Most projects start with you trying out something locally, getting it working and then after some initial testing you might then want to publish the project on Drupal.org. Sandboxes are a great way to throw up some code and the perfect place to pop random code that others might find useful or a project that you just don't want to maintain. If you go and create one on Drupal.org then you'll get helpful instructions for creating a new git repository and creating a basic module to go in the repository and then pushing that code to Drupal.org's servers.
In Drupal 6, if you called node_load then what you'd be returned would be your own copy of the node to change and modify as you pleased, but in Drupal 7 this was changed. By default, what you actually get back from a node_load is essentially a reference to a global singleton for that node. This has the interesting side effect of meaning that if you change anything in the node object, you are probably changing everyone else's copies of that node too.
Here's a quick follow-up to my original post on Dynamic forms in Drupal 7, as a reply to Wappie08, who asked me about combining conditions in the #states array to add increased control over the display of your form elements.
The code that runs http://api.drupal.org is of course Drupal, and it is essentially just scanning the code it's told to and displaying it in a nice format. You can quite easily set up your own API site that you can use to scan your own custom code, or if you're a module developer, your module's documentation (you do have documentation in the code right?)
I'm going to outline how we can use Drupal and Jenkins to build a really nice system for creating an API site that will get updated on-demand, and will manage itself.
It sounds very simple, and indeed it is - with only one small gotcha that we couldn't find any documentation for. We basically followed the steps outlined here : http://code.google.com/apis/+1button/ which is simply :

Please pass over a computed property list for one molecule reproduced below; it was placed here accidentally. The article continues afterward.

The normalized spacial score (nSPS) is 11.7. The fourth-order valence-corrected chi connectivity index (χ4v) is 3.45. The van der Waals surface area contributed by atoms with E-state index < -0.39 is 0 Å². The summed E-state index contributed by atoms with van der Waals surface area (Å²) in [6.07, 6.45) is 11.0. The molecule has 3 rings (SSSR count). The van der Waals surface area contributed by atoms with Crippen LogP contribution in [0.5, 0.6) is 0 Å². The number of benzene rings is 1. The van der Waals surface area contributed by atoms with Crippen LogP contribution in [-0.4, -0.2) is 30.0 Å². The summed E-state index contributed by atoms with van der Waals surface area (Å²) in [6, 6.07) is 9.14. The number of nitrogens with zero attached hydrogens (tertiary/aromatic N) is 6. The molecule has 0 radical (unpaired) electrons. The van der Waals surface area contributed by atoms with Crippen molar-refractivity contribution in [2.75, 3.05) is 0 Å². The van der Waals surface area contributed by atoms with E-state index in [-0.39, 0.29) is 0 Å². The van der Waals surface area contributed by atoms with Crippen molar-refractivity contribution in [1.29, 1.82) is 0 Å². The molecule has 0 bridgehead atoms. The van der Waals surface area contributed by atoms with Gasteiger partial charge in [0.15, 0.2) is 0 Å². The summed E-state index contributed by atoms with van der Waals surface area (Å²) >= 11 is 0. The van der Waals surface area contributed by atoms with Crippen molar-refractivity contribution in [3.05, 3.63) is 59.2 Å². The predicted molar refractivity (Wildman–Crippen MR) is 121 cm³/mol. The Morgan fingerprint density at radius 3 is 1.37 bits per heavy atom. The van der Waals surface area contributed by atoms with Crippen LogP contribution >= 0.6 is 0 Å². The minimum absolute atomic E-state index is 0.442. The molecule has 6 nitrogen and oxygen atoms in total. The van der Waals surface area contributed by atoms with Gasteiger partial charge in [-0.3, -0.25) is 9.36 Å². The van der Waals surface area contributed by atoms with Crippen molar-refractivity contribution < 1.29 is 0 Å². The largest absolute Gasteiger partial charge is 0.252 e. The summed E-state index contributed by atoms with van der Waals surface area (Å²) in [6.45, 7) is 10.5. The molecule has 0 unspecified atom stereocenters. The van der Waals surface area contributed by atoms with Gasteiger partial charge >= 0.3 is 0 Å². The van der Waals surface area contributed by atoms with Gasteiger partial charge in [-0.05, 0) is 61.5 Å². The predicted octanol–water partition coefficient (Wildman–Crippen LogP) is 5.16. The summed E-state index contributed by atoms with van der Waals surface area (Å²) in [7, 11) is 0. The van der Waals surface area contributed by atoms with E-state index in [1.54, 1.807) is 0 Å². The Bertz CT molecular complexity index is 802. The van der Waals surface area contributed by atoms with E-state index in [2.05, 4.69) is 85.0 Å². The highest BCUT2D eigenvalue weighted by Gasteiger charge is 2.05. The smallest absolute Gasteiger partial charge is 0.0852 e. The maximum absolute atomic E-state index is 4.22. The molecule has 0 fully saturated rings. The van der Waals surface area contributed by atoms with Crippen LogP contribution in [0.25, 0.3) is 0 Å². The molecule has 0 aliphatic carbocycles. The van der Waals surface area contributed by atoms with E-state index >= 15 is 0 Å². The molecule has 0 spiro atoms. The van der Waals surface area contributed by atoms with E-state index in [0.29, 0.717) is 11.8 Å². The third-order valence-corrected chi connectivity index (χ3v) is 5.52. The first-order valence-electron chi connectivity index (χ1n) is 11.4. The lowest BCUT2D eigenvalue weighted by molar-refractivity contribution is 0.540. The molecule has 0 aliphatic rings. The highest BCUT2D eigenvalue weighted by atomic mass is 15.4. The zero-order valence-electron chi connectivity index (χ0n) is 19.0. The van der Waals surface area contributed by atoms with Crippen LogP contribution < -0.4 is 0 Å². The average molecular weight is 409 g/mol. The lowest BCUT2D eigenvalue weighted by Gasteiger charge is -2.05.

We are all very excited about DrupalCon coming to London (well London-ish - http://london2011.drupal.org/conference/venue ) - and now that we are Silver sponsors we are literally jumping for joy ... now we just need to think of something to put on our very own exhibitor table ...
Not strictly a Drupal post this, but something that I was playing with yesterday that I was really struggling to find any documentation on. We wanted a simple "share" on facebook link, we didn't want to go through the process of creating an app and using the opengraph API - instead we just want to use the simple sharer.php script but have a bit of control over what is being shared.
Aegir is a very clever Drupal hosting system built using Drupal and Drush. It is divided into two parts: the frontend and the backend. The frontend is essentially just a standard Drupal site that stores its data in the database and then some drush scripts that manipulate the data. The backend (provision) is just a collection of drush scripts, and it stores its data in Aegir contexts which are essentially just arrays of data stored in text files on disk. One of the most mysterious processes in Aegir is sending data from the frontend to the backend to be stored in these contexts. Recently I cracked this mystery, and I'm going to explain how.
Aegir is a very clever hosting system for Drupal that sites and provisions them on various servers and does lots of clever things. One of the clever things that it has had for a while is a task queuing system. You can ask Aegir to lots of different things all in one go, and Aegir will queue them up and run them at its own pace. This provides a really good separation from the front-end Aegir website and the back-end Aegir scripts.